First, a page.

The pandemic has changed how grandparents and grandchildren relate. Some grandparents found themselves quarantined with their kids. Others found themselves close by but locked out, so to speak.
What if there’s tension between you and your kids? How do you make the most of your relationships together? In the end, access to our grandchildren often hinges on the relationship with their parents. They’re the gatekeepers.
According to the book When Will My Grown-Up Kid Grow Up?, the great news is that 75 percent of parents said that their current relationship with their adult children is better now than when their kids were 15.
A poll of young adults from researchers at Clark University in Massachusetts found that young adults today stay in frequent contact with their parents, with 37 percent of 25- to 39-year-olds checking in on a daily basis and 85 percent checking in once every week.
Here are some things to keep in mind, courtesy of Grandparents Matter.
If our youngsters aren’t soliciting advice from us, it probably means they don’t want it or don’t seem to be able to hear it. Put the shoe on the opposite foot. Do you want someone telling you how to live your life? No.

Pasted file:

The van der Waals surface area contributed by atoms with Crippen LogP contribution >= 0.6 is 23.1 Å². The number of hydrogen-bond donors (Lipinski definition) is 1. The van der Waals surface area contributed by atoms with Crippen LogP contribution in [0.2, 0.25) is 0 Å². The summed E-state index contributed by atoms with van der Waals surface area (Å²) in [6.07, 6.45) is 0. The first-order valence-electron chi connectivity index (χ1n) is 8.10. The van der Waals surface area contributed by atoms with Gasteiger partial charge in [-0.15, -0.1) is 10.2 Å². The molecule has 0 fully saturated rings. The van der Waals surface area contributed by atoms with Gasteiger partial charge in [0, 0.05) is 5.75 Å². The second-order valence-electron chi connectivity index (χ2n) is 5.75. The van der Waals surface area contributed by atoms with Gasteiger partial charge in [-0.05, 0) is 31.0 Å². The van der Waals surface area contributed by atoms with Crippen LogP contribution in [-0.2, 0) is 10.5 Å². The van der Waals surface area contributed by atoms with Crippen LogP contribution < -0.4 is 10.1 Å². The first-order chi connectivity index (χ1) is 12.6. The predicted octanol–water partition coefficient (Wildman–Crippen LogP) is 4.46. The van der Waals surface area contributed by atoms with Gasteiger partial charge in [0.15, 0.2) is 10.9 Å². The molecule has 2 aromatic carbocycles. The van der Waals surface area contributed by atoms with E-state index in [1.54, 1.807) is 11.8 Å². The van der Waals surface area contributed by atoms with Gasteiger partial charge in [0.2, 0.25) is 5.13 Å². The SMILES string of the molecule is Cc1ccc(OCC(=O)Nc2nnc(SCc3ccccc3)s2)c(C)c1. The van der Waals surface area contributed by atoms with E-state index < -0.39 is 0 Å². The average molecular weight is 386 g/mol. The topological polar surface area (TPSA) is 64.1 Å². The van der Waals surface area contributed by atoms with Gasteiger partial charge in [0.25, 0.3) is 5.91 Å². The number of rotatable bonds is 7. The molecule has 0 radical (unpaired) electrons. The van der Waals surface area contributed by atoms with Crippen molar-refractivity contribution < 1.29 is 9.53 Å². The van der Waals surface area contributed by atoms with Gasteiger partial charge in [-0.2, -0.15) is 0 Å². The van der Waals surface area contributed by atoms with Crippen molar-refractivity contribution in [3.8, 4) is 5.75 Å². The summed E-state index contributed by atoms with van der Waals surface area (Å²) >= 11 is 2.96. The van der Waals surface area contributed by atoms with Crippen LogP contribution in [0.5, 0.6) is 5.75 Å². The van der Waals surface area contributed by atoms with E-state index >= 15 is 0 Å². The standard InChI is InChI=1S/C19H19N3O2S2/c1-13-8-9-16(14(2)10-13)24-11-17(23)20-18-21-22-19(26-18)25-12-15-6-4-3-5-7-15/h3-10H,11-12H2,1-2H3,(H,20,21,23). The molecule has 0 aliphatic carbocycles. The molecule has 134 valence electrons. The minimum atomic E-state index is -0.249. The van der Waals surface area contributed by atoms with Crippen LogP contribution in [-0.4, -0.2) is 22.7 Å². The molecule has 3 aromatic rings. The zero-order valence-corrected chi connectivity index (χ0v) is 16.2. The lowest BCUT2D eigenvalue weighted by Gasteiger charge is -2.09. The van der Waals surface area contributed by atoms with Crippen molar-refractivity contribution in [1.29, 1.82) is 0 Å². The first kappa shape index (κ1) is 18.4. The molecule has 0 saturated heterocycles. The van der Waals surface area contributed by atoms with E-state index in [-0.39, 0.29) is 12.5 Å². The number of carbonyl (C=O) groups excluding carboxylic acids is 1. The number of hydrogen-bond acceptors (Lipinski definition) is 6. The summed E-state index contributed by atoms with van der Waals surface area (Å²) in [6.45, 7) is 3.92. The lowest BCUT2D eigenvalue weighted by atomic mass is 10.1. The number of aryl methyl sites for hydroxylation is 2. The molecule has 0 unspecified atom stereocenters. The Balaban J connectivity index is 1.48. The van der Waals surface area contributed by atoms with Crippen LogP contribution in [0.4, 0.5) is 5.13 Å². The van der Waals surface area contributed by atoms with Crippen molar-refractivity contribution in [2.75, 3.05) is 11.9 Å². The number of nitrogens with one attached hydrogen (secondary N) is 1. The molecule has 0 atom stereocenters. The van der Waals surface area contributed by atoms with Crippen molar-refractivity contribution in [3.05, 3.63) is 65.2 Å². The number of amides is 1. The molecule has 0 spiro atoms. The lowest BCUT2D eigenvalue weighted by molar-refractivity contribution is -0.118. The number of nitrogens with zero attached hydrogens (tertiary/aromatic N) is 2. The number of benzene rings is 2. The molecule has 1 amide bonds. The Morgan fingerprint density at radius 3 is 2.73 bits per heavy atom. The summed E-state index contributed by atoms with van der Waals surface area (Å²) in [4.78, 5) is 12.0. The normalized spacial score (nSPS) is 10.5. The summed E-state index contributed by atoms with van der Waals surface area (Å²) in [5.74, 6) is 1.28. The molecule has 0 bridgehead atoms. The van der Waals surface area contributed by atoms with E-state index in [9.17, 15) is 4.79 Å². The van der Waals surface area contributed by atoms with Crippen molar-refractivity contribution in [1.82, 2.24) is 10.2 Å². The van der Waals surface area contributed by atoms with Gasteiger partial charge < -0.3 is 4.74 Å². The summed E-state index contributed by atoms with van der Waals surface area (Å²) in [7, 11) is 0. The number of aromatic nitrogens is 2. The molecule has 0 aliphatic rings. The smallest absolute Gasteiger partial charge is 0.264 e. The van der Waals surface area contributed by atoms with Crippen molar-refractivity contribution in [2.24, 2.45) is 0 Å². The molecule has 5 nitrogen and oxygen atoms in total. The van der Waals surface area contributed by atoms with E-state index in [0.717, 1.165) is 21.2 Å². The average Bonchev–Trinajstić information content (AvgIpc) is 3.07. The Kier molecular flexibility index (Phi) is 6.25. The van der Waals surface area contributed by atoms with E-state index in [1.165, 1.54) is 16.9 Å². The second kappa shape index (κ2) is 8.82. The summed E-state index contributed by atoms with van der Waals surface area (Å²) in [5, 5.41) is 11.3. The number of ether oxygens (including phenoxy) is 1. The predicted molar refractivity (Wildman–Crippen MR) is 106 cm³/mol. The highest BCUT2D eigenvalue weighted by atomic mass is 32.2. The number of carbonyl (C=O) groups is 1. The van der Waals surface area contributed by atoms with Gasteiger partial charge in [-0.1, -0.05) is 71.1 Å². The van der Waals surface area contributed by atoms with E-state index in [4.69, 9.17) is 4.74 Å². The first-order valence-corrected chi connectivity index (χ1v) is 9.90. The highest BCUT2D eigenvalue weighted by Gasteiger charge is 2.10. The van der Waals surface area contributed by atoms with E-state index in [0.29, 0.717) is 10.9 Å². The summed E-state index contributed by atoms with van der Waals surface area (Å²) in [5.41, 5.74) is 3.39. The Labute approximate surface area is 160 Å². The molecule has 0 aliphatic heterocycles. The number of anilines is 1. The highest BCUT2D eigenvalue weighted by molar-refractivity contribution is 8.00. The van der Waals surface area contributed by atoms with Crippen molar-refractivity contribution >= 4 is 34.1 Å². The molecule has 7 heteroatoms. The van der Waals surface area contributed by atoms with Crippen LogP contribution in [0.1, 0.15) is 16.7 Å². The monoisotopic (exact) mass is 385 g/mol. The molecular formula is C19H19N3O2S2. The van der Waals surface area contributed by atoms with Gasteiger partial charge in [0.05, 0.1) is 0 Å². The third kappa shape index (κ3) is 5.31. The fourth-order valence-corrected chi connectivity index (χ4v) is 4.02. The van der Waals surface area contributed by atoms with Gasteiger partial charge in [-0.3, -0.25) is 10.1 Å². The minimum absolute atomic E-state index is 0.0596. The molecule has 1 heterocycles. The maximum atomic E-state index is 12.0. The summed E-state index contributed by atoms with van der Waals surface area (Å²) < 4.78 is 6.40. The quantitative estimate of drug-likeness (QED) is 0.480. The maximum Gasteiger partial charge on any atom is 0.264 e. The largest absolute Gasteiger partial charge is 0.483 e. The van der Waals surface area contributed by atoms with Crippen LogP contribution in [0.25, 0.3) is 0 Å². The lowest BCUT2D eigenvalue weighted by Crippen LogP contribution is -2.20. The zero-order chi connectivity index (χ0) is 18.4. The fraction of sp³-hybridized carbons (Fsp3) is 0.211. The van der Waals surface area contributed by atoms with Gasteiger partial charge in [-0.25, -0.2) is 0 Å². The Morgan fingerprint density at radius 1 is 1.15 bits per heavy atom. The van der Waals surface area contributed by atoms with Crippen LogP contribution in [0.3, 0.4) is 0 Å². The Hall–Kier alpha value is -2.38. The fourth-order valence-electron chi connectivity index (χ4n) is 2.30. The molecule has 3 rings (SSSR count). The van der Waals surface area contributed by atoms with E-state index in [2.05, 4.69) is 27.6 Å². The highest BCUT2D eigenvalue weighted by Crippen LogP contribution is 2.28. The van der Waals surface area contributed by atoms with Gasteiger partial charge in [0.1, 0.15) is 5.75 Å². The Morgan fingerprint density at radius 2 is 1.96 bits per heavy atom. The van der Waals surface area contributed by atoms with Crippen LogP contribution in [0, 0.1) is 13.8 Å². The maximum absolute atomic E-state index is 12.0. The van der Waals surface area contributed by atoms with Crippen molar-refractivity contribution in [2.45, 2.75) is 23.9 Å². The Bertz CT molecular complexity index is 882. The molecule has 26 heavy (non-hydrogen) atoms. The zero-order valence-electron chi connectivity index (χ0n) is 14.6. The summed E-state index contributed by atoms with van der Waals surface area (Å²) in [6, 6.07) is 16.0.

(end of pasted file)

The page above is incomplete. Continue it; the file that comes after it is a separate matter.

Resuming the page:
My wife and I have opinions about how our three kids raise our six grandchildren. If we are asked for advice, we provide it.
If you are feeling very strongly about something, ask your son or daughter and their spouse if they’d prefer to hear your thoughts. Accept their reply. Listen more.
The intimacy you once had with an adult child changes once they age and particularly after they marry. Distance is acceptable for this stage of their lives. Don’t take it as a personal affront.
Find positive things to say about your family. It goes a long way toward building positive relationships. Be generous with your affirming words.
Set ground rules for the way to disagree. People are so squeamish nowadays. Choose to not take offense. Or as we say, pick your battles. Sometimes it’s better to let things go than risk being hurt, offended, or angered over the long run.
Consider holding back for the sake of a relationship. This works both ways. Your kids should be expected to try to do the same.
Instead of holding something over a person’s head, let it go. But also recognize that you may be the offender in the situation as well. We all hurt people from time to time and want to heal.
Find new ways to connect and communicate. Regular dinners might be one solution. Find new ways to bond with your children and grandchildren so that you create new traditions.
Assume the best, speak a kind word, dispel negative thoughts. That is the key to growing relationships with our children and grandchildren.
What is your relationship with your adult children? What are you prepared to do to protect or improve that relationship? How often do you stop yourself from offering unsolicited advice? Please share your ideas for good relations with your kids.